Gitter said the main language use for the programming is Python, which is not taught at the University.

Minias, a sophomore majoring in computer science, helped build the Python graphics user interface (GUI) for the group’s project.

“Everyone needs to know some basics of coding, honestly within the next decade,” Minias said.

Minias said computer science is important now more than ever before.

“They’ll probably start teaching it in high school for a class or two,” Minias said. “You could probably do it as a language.”

Minias helped to implement the graph and showed how the project worked.

“The plan was that I would be the coder with C++ and [Gitter] would put everything together,” said Vora, a sophomore from Mumbai majoring in computer science and math.

At Vanderbilt, Gitter found Bertrand, a junior majoring in audio engineering at Belmont University, through the communication app Slack. Bertrand worked as the sound engineer for Seismic Data.

“Ben was the main person, Patrick came up with the math and Gen, my friend, was the other C++ coder,” Vora said. “She did a lot with the GUI and the visual representation of the data.”

On the day of the hackathon, Gitter and the team came together on the ride to Vanderbilt. Before that, Minias and Vora did not have a team.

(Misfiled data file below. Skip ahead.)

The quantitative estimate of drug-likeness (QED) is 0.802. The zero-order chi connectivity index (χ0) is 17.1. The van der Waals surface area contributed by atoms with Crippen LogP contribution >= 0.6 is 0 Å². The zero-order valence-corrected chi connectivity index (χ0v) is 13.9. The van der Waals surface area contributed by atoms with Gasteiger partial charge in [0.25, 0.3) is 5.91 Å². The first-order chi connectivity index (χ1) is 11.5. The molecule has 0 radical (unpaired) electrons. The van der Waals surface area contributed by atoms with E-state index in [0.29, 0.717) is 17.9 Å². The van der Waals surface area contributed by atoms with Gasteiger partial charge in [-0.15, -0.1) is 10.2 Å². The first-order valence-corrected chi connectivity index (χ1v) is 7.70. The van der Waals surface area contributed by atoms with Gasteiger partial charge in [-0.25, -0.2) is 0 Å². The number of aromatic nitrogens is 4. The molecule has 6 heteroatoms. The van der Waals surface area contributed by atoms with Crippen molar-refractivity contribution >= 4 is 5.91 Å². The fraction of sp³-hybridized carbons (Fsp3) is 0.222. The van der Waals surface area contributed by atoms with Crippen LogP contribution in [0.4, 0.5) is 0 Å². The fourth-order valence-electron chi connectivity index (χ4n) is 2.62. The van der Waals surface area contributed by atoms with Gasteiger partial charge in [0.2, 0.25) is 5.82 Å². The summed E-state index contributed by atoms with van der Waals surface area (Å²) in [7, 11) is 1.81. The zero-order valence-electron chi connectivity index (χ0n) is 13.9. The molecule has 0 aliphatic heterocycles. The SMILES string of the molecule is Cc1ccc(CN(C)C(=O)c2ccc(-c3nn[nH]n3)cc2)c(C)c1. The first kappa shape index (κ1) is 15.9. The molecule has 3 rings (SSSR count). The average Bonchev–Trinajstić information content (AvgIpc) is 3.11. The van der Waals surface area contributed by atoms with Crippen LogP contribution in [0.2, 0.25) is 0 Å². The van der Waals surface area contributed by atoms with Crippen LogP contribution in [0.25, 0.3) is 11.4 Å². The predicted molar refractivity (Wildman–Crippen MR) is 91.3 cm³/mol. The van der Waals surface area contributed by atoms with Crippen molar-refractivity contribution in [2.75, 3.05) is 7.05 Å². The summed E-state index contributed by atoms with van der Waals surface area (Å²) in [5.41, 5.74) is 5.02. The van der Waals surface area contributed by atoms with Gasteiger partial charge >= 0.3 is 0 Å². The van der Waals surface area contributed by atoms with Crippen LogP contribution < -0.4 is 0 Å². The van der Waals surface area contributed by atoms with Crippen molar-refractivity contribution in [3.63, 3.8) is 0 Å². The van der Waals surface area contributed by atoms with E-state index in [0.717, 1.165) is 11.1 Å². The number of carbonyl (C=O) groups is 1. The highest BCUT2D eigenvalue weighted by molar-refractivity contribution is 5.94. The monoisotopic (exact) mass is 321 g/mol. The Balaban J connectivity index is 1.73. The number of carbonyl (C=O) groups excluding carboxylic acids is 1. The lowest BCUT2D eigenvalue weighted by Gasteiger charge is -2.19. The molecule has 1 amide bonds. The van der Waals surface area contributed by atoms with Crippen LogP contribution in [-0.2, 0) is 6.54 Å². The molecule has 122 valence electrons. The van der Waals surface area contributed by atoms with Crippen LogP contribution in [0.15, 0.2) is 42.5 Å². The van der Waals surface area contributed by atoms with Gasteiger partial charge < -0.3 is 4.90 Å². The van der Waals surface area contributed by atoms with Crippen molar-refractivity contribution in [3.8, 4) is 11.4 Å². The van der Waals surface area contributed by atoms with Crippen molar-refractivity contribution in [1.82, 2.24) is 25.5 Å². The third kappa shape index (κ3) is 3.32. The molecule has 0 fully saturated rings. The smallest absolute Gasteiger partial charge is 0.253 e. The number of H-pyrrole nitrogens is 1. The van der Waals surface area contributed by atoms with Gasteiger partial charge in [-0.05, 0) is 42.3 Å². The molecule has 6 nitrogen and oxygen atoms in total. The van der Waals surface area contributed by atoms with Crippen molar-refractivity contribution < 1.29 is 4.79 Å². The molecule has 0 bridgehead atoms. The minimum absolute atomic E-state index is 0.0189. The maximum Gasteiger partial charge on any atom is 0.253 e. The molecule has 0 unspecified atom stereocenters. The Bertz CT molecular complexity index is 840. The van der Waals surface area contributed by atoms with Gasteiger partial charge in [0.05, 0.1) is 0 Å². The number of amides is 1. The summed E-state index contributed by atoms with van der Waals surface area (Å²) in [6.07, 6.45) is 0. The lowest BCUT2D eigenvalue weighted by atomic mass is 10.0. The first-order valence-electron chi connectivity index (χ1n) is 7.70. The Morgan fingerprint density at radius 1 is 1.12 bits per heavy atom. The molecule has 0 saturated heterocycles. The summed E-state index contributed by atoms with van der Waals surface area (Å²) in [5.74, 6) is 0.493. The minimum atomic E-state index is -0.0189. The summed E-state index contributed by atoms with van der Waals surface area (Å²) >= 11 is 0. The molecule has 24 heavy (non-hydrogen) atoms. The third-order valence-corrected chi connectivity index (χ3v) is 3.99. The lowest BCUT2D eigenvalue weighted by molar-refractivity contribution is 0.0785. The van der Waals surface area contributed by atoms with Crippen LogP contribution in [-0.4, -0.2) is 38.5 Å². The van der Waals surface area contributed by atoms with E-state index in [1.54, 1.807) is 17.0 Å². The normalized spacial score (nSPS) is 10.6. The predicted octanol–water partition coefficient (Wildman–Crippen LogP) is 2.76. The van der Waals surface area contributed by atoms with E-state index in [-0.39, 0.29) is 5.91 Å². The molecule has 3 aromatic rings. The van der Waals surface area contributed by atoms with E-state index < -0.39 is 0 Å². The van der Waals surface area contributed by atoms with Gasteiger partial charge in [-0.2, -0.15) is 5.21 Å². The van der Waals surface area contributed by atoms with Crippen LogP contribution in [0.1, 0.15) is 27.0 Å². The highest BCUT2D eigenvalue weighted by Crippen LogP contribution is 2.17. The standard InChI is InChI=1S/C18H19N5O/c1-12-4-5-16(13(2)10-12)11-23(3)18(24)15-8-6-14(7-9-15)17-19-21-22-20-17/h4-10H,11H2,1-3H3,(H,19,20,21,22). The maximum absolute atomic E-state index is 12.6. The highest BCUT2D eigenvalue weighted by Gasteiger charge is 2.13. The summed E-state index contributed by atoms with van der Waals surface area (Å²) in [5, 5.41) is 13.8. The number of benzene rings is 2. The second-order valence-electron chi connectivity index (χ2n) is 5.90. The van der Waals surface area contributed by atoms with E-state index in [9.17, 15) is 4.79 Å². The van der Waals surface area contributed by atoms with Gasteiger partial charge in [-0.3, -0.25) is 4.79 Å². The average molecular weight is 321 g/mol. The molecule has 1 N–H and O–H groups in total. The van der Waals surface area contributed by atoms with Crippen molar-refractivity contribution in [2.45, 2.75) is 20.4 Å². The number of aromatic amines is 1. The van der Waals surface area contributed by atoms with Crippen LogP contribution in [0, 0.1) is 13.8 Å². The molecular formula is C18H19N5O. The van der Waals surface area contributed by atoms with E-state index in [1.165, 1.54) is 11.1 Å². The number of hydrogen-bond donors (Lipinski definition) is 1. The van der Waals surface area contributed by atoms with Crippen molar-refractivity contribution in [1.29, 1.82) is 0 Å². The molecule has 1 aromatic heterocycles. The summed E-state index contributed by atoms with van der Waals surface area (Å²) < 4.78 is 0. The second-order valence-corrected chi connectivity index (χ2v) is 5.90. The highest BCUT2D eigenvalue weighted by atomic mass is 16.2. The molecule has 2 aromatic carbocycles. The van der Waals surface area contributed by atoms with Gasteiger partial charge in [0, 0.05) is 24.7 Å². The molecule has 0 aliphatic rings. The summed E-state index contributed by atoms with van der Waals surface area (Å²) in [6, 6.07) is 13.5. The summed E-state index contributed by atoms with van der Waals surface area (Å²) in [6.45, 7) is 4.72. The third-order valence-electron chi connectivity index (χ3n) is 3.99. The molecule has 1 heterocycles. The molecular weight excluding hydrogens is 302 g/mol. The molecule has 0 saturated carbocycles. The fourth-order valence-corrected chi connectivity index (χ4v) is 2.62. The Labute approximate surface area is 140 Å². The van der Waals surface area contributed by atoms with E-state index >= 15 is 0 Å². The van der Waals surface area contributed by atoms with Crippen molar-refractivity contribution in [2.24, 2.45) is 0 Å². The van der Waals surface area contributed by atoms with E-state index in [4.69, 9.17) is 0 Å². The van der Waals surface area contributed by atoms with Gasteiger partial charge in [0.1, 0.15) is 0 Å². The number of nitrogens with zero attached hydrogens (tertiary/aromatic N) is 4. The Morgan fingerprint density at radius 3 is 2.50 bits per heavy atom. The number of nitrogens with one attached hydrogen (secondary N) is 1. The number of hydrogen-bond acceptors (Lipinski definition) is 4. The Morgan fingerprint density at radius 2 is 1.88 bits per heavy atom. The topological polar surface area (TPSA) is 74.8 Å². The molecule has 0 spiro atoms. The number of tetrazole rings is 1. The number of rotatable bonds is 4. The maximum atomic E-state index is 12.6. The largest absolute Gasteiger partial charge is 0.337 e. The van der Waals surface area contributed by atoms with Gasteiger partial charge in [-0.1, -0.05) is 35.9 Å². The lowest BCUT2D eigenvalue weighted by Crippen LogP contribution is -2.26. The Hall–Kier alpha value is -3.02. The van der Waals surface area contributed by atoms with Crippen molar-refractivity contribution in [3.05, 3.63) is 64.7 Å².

Minias said listening to Gitter talk about Seismic Data on the ride to VandyHacks made their interest in his project idea grow. They were all on the same bus, and they could have found groups to join at Vanderbilt, but they decided to band together once they heard what Gitter had to say.

“Me and Nel [Vora] didn’t have a group at the time and we were just sitting there listening,” Minias said. “We were like, ‘That’s bold of you to want to do a project that that’s crazy.’”

Minias said she and Vora learned Python in an hour the first night they were there and used it to work on Seismic Data for the rest of the weekend.

“We built a device that uses three microphones in a triangulated way to get the sound waves from someone’s footsteps,” Vora said. “With that data, we can know where someone is in a room, how long they’ll be there and what position they’re in. The application for this would be for Wal-Mart and Home Depot and all those big stores that cannot rely on web data.”

Vora said having cameras around stores like this might be an invasion of someone’s privacy.

The Seismic Data project operates anonymously.

“You don’t know who people are, how they look, so there’s no discrimination, there won’t be invasions of privacy,” Vora said. “Companies can still get the data they want.”

The team learned of its win through Slack. The members went into a room to prepare for a presentation to the judges and attendees of VandyHacks.

Gitter said the second award, Built for Business, was for the project with the most potential to be a scalable and profitable startup.

“I just want to emphasize how important what we built was to the future,” Murray said. “Video surveillance is so bad for people’s privacy and actually being effective as surveillance, and I think what we built was actually like a real invention. We saw the problem that people didn’t realize was a problem because they put up with it for so long.”

Gitter said he is proud of the Seismic Data team.

“We hacked together a team,” Gitter said. “We did something in 36 hours with a team of strangers that had never competed in a hackathon before, and I could not have been more proud of this amazing team I worked with. It was awesome.”